This year marks the 100th anniversary of the outbreak of World War One and we have assembled galleries of pictures, stories and mementoes in tribute to the North East men and women who lived and died during that terrible and extraordinary time.
These stories are also in the gallery above.
William Thorne, of Windy Nook Gateshead, born 1882, died 26 September 1917, aged 35. Battery Sargeant Major 21917 Royal Field Artillery.
Paul Thorne of Newcastle Upon Tyne, his Great Grandson, tells the story: "William Thorne was a Battery Sergeant Major service number 21917. He served in the Royal Field Artillery. He fought in Ypres and was killed in the third battle of Passchendaele. We know his battery was in a different location when he was killed and have been led to believe he was trying to procure ammunition at the time. He just happened to be in the wrong place at the wrong time. He is buried in the bard cottage war cemetery. I, with a few family members, have been able to visit his grave several times. Photo taken Fenham Barracks 1905."
John Sands, of Pelton Lane Ends, born 1895, died 1918, aged 23. Gunner, R.F.A. Brian Whiting of Cramlington, their Great Newphew, tells their story: "During the great push of March 1918, he stuck to his post of duty until every man in the battery but himself was wiped out. With true British bulldog tenacity he continued serving the gun until struck down and lay there for some considerable time before he was taken to the casualty station. He had been wounded, gassed and suffered from trench fever. He was sent to a hospital in France and later transferred to England where he died of his injuries. He was given a military funeral at Pelton Parish Church on 31st May 1918 aged 23 years."
William Gibson, of Gateshead, born 1874, died 1942, aged 68. Tyneside Irish, corporal demoted to private. William Gibson of Purley, Surrey, his grandson, said: "My grandfather, William Gibson was 40 years old when the war began but because of his youthful looks he got away with registering as 30 years old and enlisted in the Tyneside Irish Regiment.
"While training on the town moor he took my father then aged eight, and his comrades made an igloo for Dad with rucksacks and he remained undetected for more than a week.
"After training and on embarkation to the "killing fields" his correct age was discovered and he was demoted and reduced to looking after the horses.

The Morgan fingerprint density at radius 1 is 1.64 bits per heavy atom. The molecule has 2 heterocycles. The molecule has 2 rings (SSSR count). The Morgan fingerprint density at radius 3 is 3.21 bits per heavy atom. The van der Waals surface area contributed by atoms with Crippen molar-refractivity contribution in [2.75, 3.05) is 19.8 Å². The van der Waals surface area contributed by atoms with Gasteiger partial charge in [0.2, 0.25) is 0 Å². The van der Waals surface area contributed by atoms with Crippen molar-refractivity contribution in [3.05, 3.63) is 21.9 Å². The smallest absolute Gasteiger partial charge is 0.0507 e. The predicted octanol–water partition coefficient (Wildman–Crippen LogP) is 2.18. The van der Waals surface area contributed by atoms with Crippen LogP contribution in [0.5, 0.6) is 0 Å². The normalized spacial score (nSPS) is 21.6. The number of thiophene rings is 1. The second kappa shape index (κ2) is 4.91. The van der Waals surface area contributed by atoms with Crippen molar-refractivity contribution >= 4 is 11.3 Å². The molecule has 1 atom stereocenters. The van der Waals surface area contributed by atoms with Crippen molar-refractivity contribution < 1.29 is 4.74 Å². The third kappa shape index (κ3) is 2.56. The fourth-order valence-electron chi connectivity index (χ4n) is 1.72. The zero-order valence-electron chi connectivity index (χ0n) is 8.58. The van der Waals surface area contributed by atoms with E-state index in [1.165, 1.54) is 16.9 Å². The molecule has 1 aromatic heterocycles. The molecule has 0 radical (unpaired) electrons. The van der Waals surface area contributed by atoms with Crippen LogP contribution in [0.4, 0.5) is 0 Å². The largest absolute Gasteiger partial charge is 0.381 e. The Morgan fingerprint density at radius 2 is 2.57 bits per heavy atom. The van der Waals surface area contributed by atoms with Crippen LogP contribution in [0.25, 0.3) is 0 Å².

"Being just situated behind the front line he wasn't under much fire but unfortunately was gassed twice, the second time very seriously and was very fortunate to survive. He was then invalided out but when well enough to walk tried to contact his former friends finding that very few of them had survived the horrific onslaughts.
"Because of the effect the gassing had on his lungs he was never able to work again and the family had to survive on a pittance of a pension and the work my Grandmother was able to bring in. He died in 1942 in the middle of a German air raid over Tyneside.
"Grandad is front, second left, in the photo, with friends before enlisting."
Michael Laurie, of Felling, Gateshead, born 25/09/1895, died 09/03/1972, aged 79. 25503 L/Sjt M.Laurie. Carolyn Firman of Gateshead, his Grand-Daughter, said:
"He was largely responsible for the defeat of a raiding party. Threw bombs with excellent effect. He had to expose himself to enemy artillery fire. Received a gun shot wound to his left shoulder. For his courage and bravery he was awarded the military medal. Seated on left side 25503 L/Sjt M.Laurie. 13th Battalion Durham Light Infantry."
John Forrest, of 22 McAdam St. Gateshead, born 1874, died 1st July 1916, aged 42. Tyneside Scottish Pte 673. Edwin Forrest of Felling, his grandson, tells the story:
"Was a miner at Marley Hill, volunteered in 1914 in reponse to Kitcheners call and joined the Tyneside Scottish 23rd NF ( 4th Tyneside Scottish ).
"The regiment went to France on Jan 1916 and my grandfather was killed in action on the first day of the battle of the Somme July 1st 1916. The letter I have included was written on 23rd of June it was his last letter before they went up to the front.
"I have been to the battlefields and stood at the Lochnagar crater and looked across Mash valley where the Tyneside Scottish attacked it was very moving to think of all the men that were Killed there on both sides. When the Somme battle was over only 135 were left out of 1060 and 694 were not traced Pte John Forrest 23/673."
George Edward Smails
George Edward Smails, of Amelia Street, Teams, Gateshead, born 1892, died 1945, aged 52. The Loyal Regiment, Driver, T3-025659.
Frank Scott of Newcastle, his Grandson, said: "His army number was T3-025659, he was a driver in the Loyal Regiment. At 18 the photo was taken, he had 2yrs service & a wound stripe.
"He has a 1914 star medal, a British War Medal & a Victory Medal. Following the war he had 4 sons, Joseph, Edward, Ralph & Richard, he had 2 daughters, Anne & Frances (known as Nelly). He died at 52 from tuberculosis. My Hero Frank Scott."
John Crosby Angus
John Crosby Angus, of Choppington, born 1899, died 1st November 1918, aged 19. Private, 58858, West Yorkshire Regiment.
Graeme Nicholson of London, his Great Nephew, tells the story: "My great uncle John Angus originated from Choppington in Northumberland. Where he enlisted in the Army and joined Northumberland Fusiliers at the age of sixteen. In order to enlist he lied about his age, however, his age was discovered and fortunately he was sent back home.
"He re-enlisted at Blyth, age 17 and joined the West Yorkshire Regiment (King's Own) where he once again lied about his age. He saw action on the western front in various battles including Thiepval woods, Passchendaele and Ypres.